“Basically, you kicked ass by wimping out,” Steff said.

“I wouldn’t put it that way… but yeah, you could say that,” I said.

“I see your point, baby, but you can take that too far,” Amaranth said. “I mean, your second semester was better than the first one… have you considered that maybe your summer session was better still because you had that much more experience? You had more confidence, you knew what you were doing… and you needed to come up with a source of income and a steady supply of blood, whether you had a semester to yourself or not, so that probably would have happened anyway.”

“Okay, that all makes sense,” I said. “But at the same time, there’s no risk in playing it safe. I mean, that’s what playing safe means… avoiding risk. I’ve never had to go looking for trouble, so it just makes sense to avoid it.”

“But since you don’t have to go looking for it, isn’t it better to know how to handle it when it arrives?” Amaranth said. “Here’s what I’m thinking: the three of us… and Dee, if she wants to… will each take you on a little adventure. Nothing really dangerous, just something… a little exciting. It could be fun, and it would help you be better prepared for the rest of Professor Swain’s class. We could make it a contest, or something… who can throw the best mini-adventure?”

“I’m not sure I really see the point of this exercise,” Ian said, and I could have kissed him for that. Well, I would have kissed him anyway, but I could have kissed him extra for that.

“I know I don’t see the point of it,” Steff said. “But it sounds like a blast anyway, so I’m in.”

“You’ve got to be kidding me,” I said. I thought the whole thing was one of the stupidest ideas I’d ever heard, but it would kill Amaranth for me to say it so I wasn’t going to. Though maybe I actually was crankier than I thought, because then I totally did. “This is one of the stupidest ideas I’ve ever heard.”

Amaranth crumpled. The look on her face was like a plastic bottle that got smashed and then someone immediately tried to smooth it out.

“Oh, well… then you don’t have to do it if you don’t want to,” she said.

“I didn’t say that I don’t want to,” I said.

“No, you said it was the stupidest thing you’ve ever heard of,” she said. “That doesn’t exactly sound like something you’d be in a hurry to do.”

“Are we forgetting how much she loves to do stupid things?” Steff said.

“I said one of the stupidest things,” I said. “I wasn’t being… absolute… or anything. I think the rain’s got everyone a little on edge.”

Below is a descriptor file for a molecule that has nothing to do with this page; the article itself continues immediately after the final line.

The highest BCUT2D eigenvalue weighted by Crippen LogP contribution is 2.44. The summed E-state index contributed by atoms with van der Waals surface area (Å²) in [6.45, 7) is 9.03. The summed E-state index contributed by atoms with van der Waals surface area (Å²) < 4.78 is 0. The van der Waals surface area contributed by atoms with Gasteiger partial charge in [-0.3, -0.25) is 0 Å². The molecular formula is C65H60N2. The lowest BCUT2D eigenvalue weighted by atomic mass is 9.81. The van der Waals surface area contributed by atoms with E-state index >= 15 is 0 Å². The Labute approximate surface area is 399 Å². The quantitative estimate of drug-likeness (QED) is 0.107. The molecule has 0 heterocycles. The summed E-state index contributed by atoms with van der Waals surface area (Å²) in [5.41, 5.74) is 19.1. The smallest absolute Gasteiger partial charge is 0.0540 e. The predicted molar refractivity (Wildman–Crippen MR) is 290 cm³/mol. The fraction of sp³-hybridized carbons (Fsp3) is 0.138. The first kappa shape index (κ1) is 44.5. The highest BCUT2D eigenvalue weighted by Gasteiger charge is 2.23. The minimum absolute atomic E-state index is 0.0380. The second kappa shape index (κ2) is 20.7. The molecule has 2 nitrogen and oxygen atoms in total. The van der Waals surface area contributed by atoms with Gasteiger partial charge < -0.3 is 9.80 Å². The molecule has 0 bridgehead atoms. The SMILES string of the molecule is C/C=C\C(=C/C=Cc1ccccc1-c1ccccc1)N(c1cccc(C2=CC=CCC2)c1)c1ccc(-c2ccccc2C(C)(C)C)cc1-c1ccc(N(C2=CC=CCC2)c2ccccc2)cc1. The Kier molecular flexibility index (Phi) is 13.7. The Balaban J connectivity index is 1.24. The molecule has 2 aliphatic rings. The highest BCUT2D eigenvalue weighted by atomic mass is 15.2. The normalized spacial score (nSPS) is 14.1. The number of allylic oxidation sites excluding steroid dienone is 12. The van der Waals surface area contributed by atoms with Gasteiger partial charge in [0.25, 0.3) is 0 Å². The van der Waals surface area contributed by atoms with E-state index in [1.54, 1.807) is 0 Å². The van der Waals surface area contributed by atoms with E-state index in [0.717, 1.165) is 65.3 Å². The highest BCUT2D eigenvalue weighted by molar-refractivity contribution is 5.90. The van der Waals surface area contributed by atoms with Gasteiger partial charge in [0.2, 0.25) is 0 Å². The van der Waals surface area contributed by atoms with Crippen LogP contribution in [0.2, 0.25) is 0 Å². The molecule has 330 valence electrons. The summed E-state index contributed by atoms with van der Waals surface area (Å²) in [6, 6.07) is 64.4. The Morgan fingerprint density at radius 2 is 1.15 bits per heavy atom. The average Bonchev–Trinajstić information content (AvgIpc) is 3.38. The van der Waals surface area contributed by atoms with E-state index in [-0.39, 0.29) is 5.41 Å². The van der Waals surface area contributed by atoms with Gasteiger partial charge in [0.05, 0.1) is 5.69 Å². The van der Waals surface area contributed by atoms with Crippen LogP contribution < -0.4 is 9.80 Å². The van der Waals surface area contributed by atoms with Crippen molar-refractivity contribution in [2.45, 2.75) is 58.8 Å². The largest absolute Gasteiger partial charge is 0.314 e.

“I think it’s got you on edge,” Amaranth said.

“Yeah… I kind of have to agree,” Ian said. “This isn’t you, Mackenzie… or at least, it hasn’t been you lately.”

“Everyone has bad days, though,” Amaranth said.

“Okay, you’re right,” I said. “Look, I’m… resistant to the idea. But is that surprising? The whole point of the exercise is that I don’t like to do this kind of thing. So when you propose that I do a whole bunch of it, I’m not going to be crazy about it.”

“I’m not thinking ‘a whole bunch’,” she said. “Just three little things.”

“Four,” Two said. “If we do this, then I would like a turn.”

“Maybe three,” Ian said. “I’m still not convinced.”

“How little?” I said.

“Well, obviously I don’t have an exact plan yet,” Amaranth said. “But we’re not talking about epic quests or even overnight trips… just the sort of thing that can be done in an afternoon or evening, probably.”

“Okay,” I said. “I’m not saying that I’m in, but I’m open to the idea.”

“Same,” Ian said. “I don’t trust anything that seems too much like teaching someone a valuable lesson. That shit never works.”

“How much are you paying for tuition here?” Steff asked.

“And how many of the students that Swain drags off into the woods are going to finish the semester knowing how to tell a bugbear from a bearbug?” Ian asked. “You can’t make someone learn. You can teach them, but the learning has to come from them.”

“Wait, are you saying I can’t learn a lesson?” I asked.

“No,” Ian said. “I just don’t think it’s likely, under the circumstances…”

“I’ve changed my mind,” I said. “I’m definitely in. When do we start this?”

“I don’t know, I guess as soon as someone has an idea?” Amaranth said.

“How about tonight?” Steff said. “We can go into the woods and… oh, I’m just kidding! I want to come up with something really good.”

“I think Hazel’s coming back this way,” Ian reported, craning his neck towards the serving area. “So we should probably table this for now.”

“Yeah,” I said. “Just don’t forget, I’ve still got to actually finish the whole mind-shielding thing… and I’m going to have homework in other classes. There’s something to be said for taking things on one at a time, as a very wise imaginary abomination said to me recently.”

“Well, we’ll do your… excursions… one at a time,” Amaranth said, censoring herself since Hazel was getting closer, although she was moving very slowly so as not to upset her tray of food. “If they end up spaced out a little, that will probably help you enjoy them a bit more. Or at least hate them a bit less.”